One of the most difficult things to predict about your retirement years might be the most critical: Will you need long-term care, and how long might you need it for? The answers to these questions can help you plan financially for estate matters and end-of-life care, but there is little consistent data to go on to help you make these decisions.
One of the most expansive studies on the matter is over 10 years old. Data from a 2005 study indicated that 58 percent of men and 79 percent of women would need long-term care. Women on average would require 3.7 years of care, while men would require 2.2 years of care. But health care and retirement structures have changed a lot in the last decade, so you can't rely heavily on those numbers.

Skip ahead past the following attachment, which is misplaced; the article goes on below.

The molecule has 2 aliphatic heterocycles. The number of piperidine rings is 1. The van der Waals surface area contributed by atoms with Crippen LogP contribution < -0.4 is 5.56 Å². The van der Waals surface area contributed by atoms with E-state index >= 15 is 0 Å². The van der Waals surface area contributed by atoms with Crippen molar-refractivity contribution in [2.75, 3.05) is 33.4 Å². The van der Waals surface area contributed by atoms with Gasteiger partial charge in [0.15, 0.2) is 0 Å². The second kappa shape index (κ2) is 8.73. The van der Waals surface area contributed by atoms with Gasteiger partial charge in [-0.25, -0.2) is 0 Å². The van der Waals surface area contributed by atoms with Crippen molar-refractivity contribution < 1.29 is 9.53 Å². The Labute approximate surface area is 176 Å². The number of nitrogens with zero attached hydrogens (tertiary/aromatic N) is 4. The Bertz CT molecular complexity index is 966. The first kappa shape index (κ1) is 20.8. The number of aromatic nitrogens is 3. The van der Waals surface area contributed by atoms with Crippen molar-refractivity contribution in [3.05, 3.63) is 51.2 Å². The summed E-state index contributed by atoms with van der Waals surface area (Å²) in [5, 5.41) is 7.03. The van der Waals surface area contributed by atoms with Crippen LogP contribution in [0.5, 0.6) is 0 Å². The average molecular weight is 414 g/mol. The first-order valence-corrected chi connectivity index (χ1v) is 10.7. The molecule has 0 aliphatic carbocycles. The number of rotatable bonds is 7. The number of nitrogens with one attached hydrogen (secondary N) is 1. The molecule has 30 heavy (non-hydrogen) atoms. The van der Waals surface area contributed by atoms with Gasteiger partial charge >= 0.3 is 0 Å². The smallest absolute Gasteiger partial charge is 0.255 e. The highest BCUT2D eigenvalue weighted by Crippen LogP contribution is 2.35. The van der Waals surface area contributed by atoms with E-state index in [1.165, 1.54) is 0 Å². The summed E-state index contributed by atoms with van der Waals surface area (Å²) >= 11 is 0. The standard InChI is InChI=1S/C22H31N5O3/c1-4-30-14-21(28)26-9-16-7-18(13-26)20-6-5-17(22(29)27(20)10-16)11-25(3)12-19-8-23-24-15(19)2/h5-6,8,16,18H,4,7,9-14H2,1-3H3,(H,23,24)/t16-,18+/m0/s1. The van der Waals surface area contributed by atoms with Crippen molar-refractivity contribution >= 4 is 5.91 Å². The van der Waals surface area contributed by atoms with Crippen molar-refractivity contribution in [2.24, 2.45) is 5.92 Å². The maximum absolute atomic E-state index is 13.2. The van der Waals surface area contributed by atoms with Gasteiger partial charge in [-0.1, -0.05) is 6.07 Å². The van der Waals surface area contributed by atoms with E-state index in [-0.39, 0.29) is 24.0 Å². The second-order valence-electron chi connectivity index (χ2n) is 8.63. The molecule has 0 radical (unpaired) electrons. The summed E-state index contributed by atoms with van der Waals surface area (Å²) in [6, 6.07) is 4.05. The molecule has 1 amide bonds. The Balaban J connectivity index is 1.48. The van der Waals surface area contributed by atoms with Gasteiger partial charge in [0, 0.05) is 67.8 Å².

A fact that does translate from that 2005 study is that many people will require long-term care as they age -- the figure is probably in the majority. That means there's a good chance you will require some type of long-term care as you age, whether that is care in your home or in a facility. Planning ahead by considering all your benefits and options early lets you create coverage scenarios so you or your family aren't left scrambling to cover the costs of such care.
Care planning should include discussions about life insurance, long-term care insurance, Medicare and Medicaid benefits and investments. Financial decisions aren't the only ones that might be involved in the process; you can also take the time to create documents that spell out your wishes for care should you be incapacitated. Working with a legal professional can help you understand the many options and requirements of care planning.
Source: Forbes, "Costs and Incidence of Long-Term Care," Wade Pfau, Jan. 05, 2016